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Xi's electric

Economy Oct 23, 2022 04:20PM ET
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© Reuters. Chinese President Xi Jinping waves after his speech as the new Politburo Standing Committee members meet the media following the 20th National Congress of the Communist Party of China, at the Great Hall of the People in Beijing, China October 23, 2022. RE

By Jamie McGeever

(Reuters) - A look at the day ahead in Asian markets from Jamie McGeever

Chinese politics, Japanese policy.

Remarkable developments on both fronts over the last 48 hours will be the talk of Asian trading floors on Monday - the former with longer-term economic consequences, and the latter potentially sparking more immediate market fireworks.

In Beijing, China's Xi Jinping has secured a historic third leadership term, becoming the country's most powerful ruler since Mao Zedong. His grip on the Communist Party - and the country - appears to be iron.

This was offered up for public consumption on Saturday when former President Hu Jintao was unexpectedly escorted out of the Party Congress's closing ceremony. Video footage showed Hu, who was sitting next to Xi, looking distressed and confused.

Xi's cabinet reshuffle may also see central bank chief Yi Gang stepping down and being replaced by former deputy governor Yin Yong, according to sources. "The pro-reform camp is almost out," says one.

Meanwhile, Japan intervened in the FX market on Friday after the yen slumped to a new 32-year low close to 152.00 per dollar. However many dollars Tokyo sold, it packed a punch - the greenback sank more than 7 yen to low of 144.50 before ending the day around 147.50.

But it remains to be seen whether this turns the yen-selling tide, or whether the FX market reloads and goes again. As long as the U.S.-Japanese monetary policy chasm is in place, traders will feel there is still juice in the long dollar/short yen trade, despite the specter of Japanese intervention.

Although the intervention was a "success", the dollar around 147.50 yen today is stronger than it was when Tokyo last intervened selling almost $20 billion on Sept. 22. Then, the dollar was just below 147.00 yen.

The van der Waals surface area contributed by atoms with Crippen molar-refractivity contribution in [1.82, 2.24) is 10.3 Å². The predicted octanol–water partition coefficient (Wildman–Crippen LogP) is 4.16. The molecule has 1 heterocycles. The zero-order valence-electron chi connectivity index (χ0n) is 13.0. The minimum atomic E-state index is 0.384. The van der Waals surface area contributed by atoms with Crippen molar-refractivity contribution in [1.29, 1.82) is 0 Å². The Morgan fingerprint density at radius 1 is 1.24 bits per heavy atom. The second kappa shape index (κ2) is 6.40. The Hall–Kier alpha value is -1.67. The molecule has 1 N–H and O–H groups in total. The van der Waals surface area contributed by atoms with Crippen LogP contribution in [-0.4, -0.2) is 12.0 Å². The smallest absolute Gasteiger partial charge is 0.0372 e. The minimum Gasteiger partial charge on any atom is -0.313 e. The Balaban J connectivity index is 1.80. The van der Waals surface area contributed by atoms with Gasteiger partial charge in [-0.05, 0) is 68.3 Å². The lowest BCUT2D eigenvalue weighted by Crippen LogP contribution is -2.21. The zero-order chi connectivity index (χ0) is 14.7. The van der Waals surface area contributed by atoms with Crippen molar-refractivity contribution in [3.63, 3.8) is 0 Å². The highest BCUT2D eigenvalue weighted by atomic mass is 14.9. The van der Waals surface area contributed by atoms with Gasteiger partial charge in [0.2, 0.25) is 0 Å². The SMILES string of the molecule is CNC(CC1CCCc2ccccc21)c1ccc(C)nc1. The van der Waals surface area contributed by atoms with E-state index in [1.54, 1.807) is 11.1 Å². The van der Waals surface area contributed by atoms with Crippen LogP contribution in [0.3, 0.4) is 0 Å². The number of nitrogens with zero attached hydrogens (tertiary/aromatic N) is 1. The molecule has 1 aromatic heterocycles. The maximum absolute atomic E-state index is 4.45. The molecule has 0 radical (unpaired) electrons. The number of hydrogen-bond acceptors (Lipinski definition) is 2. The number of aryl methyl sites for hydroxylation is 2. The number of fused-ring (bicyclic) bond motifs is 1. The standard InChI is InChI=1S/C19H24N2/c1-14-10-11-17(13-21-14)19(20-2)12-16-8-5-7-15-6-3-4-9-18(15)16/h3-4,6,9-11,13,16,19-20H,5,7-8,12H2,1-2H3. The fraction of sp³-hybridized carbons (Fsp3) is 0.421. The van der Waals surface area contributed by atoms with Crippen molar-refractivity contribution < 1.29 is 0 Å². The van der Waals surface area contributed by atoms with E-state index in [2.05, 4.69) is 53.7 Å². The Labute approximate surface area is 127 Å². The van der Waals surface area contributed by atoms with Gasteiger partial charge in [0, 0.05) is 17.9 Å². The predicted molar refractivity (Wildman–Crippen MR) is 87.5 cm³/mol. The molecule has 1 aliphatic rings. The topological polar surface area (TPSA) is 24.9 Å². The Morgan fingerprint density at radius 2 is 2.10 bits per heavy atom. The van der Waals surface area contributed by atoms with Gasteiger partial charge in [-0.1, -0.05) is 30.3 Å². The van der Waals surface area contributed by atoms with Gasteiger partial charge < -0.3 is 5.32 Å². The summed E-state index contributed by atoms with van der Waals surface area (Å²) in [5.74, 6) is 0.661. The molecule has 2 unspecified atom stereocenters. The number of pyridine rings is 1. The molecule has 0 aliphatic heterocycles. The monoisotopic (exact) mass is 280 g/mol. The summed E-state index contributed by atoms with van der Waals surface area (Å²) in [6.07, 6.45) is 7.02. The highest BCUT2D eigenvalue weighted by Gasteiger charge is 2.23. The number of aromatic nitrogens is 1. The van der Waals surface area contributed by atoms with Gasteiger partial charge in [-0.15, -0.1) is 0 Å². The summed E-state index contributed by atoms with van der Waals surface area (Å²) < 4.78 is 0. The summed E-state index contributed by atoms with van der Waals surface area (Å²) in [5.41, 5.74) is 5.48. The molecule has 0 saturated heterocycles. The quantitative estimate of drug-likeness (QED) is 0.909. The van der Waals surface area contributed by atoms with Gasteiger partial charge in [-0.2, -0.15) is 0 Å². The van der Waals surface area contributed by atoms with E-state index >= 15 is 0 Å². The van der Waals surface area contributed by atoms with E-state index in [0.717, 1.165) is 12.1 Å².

History suggests this is not over yet.

Key developments that could provide more direction to markets on Monday:

Australia PMIs (October)

Japan PMIs (October)

U.S., European PMIs (October)

Xi's electric
 

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Comments (1)
Warm Camp
Warm Camp Oct 23, 2022 4:42PM ET
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Perhaps, Japan will run out of dollars before it figures out that producing energy is a necessity, not a luxury, and restarts nuclear and coal plants. If they will not do this, then learning Chinese would be another, possibly the only alternative.
Brad Albright
Brad Albright Oct 23, 2022 4:42PM ET
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You mange to superimpose your stunted views on just about any topic -- "possibly the only alternative," who thinks like this?
Warm Camp
Warm Camp Oct 23, 2022 4:42PM ET
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Brad Albright  Your habit of trying to find a fault in other posters looks stupid. Shortly speaking, you are not qualified to make assessments about complicated topics. Simple fact of life. Try to learn something before attacking folks with knowledge about the topics.
 
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